With life expectancies rising and savings rates declining, governments are worrying about more and more seniors finding themselves without adequate income support.
The Ontario government’s answer is its proposals for an Ontario Retirement Pension Plan (ORPP), which aims to provide an additional 15% of pensionable earnings on top of the 25% already provided under the Canada Pension Plan (CPP).
The ORPP concept has received mixed responses; financial advisors and their industry associations are lukewarm about the idea. That’s partly because the details of how the plan will work aren’t fully known; partly because advisors aren’t sure it’s needed; and partly because of fears that the ORPP will be very costly to a government already running large deficits and carrying a big debt load.
Future may be different
Many people are keeping an open mind, but the list of potential negatives for the ORPP is daunting, particularly in light of studies suggesting that Canadians are saving enough already.
“The problem of poverty among the elderly, which drove many of the reforms in the 1970s and 1980s, has largely been eliminated,” according to an April 2014 study by Philip Cross, an Ottawa-based researcher with the Fraser Institute. Cross’s study cites another study that found only 4% of Canadian seniors (age 65 or older) lived in “absolute poverty” in 2009, and another study that found Canadian seniors have an average income that is 90% of that for the overall population in 2011.
But those figures are from the past. Many people think the future may be different.
“There are some retirement planning challenges for some Canadians, including some Ontarians,” says Greg Pollock, president of the Financial Advisors Association of Canada (a.k.a. Advocis) in Toronto. “We applaud that governments are looking for ways and means to provide assistance.”
A good answer
Keith Ambachtsheer, director of the Rotman International Centre for Pension Management, part of the Rotman School of Management at the University of Toronto, agrees that a “considerable portion of Canadians won’t save enough for retirement.”
But is the ORPP a good solution? The ORPP proposes mandatory contributions of 1.9% of wages (up to $90,000) to the plan annually by both employees and employers in all companies that don’t have a “comparable” workplace retirement savings plan.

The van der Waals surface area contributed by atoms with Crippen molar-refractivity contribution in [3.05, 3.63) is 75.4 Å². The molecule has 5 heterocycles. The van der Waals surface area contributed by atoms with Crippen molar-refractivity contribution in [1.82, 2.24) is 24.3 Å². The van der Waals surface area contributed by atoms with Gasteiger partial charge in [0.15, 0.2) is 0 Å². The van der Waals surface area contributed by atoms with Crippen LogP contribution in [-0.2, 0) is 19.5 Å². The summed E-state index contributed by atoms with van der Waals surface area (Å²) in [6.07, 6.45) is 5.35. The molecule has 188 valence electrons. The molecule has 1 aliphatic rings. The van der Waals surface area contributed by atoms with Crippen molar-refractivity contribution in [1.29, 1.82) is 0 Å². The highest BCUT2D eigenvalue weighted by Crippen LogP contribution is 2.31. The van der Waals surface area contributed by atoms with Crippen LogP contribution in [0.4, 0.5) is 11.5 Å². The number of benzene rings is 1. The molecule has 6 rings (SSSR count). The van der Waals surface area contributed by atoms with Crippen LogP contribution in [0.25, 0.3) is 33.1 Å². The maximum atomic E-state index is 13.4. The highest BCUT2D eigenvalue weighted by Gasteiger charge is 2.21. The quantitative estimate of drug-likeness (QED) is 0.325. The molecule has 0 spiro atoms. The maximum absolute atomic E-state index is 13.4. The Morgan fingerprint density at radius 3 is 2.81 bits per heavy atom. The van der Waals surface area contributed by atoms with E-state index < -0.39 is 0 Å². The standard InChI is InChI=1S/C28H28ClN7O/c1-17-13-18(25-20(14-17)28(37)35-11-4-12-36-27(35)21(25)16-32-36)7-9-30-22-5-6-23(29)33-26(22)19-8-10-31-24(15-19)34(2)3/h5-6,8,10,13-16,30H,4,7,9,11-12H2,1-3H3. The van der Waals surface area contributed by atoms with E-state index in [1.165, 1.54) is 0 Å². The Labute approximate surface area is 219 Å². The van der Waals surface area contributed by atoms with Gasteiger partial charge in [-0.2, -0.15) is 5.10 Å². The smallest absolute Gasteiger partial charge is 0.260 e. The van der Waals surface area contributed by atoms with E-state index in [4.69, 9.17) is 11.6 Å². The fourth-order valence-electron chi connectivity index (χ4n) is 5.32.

A major plus of the proposed ORPP is that it would be mandatory and, therefore, will force people to save for retirement – especially young people, who will benefit from years of compounded growth, says Alexandre Laurin, director of research at the C.D. Howe Institute in Toronto. Many people don’t start saving for retirement until they are in their 40s, focusing first on other obligations, such as paying down mortgages and saving for their children’s education.
Ambachtsheer, who is on the government’s technical committee advising on how the ORPP should be structured, thinks the plan could work if it is well planned.
However, Ian Russell, president of the Investment Industry Association of Canada, thinks the ORPP will be a costly initiative that won’t provide much benefit to retirees for many years. He also is concerned that the ORPP will impose a significant burden upon small businesses. Russell expects the costs of funding the ORPP to be in the multi-millions because the ORPP’s system will have to be built from scratch.
The ORPP benefit will be calculated on the basis of an individual’s contributions – like the CPP, on which the ORPP is modelled. For the CPP, an individual must have contributed for up to 40 years to get the full benefit, comprising 25% of pensionable earnings. Thus, it will be many years before the ORPP makes a significant contribution to retirement income for its contributors.
The mandatory contributions by employers effectively will be another tax on small businesses. Many people are worried about this additional cost, as most jobs are generated by the small-business sector. This is the main reason why Ottawa won’t consider enhancing CPP benefits, which the Ontario government had been pushing for.
Many unanswered questions remain. Pollock wants clarification about whether group RRSPs and pooled retirement pension plans (PRPPs) would be considered “comparable plans”: “The Ontario government has said it will introduce legislation for PRPPs this fall, which suggests that PRPPs will be ‘comparable.’ But what about group RRSPs, which many small businesses have?”
Pollock also is concerned about portability, noting that frequent job changes are common among people born between the early 1960s and the early 1980s.
“What happens when people change jobs,” he asks, “both within the province and out of the province?”
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